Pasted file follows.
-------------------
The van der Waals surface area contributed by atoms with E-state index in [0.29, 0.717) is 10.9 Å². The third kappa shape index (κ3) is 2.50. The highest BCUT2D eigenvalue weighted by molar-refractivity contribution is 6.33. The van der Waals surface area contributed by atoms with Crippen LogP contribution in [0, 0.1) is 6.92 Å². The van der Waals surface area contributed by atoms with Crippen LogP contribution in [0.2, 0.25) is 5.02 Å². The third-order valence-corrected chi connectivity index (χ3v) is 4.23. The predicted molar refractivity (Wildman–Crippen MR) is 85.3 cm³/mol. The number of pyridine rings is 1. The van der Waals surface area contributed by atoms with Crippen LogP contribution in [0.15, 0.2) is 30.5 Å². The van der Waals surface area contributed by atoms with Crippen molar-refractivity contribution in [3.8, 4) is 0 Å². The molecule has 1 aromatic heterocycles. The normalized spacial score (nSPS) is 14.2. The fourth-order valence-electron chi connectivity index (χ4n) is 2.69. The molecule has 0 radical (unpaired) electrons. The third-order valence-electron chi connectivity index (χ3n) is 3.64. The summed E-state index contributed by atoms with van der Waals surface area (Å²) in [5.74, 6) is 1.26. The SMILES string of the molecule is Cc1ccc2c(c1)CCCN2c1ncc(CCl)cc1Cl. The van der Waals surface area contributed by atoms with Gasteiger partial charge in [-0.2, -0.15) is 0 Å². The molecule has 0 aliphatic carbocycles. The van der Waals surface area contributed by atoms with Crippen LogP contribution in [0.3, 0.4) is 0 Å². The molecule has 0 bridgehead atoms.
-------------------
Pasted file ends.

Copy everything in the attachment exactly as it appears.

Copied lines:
The van der Waals surface area contributed by atoms with E-state index in [0.29, 0.717) is 10.9 Å². The third kappa shape index (κ3) is 2.50. The highest BCUT2D eigenvalue weighted by molar-refractivity contribution is 6.33. The van der Waals surface area contributed by atoms with Crippen LogP contribution in [0, 0.1) is 6.92 Å². The van der Waals surface area contributed by atoms with Crippen LogP contribution in [0.2, 0.25) is 5.02 Å². The third-order valence-corrected chi connectivity index (χ3v) is 4.23. The predicted molar refractivity (Wildman–Crippen MR) is 85.3 cm³/mol. The number of pyridine rings is 1. The van der Waals surface area contributed by atoms with Crippen LogP contribution in [0.15, 0.2) is 30.5 Å². The van der Waals surface area contributed by atoms with Crippen molar-refractivity contribution in [3.8, 4) is 0 Å². The molecule has 1 aromatic heterocycles. The normalized spacial score (nSPS) is 14.2. The fourth-order valence-electron chi connectivity index (χ4n) is 2.69. The molecule has 0 radical (unpaired) electrons. The third-order valence-electron chi connectivity index (χ3n) is 3.64. The summed E-state index contributed by atoms with van der Waals surface area (Å²) in [5.74, 6) is 1.26. The SMILES string of the molecule is Cc1ccc2c(c1)CCCN2c1ncc(CCl)cc1Cl. The van der Waals surface area contributed by atoms with Gasteiger partial charge in [-0.2, -0.15) is 0 Å². The molecule has 0 aliphatic carbocycles. The van der Waals surface area contributed by atoms with Crippen LogP contribution in [0.3, 0.4) is 0 Å². The molecule has 0 bridgehead atoms.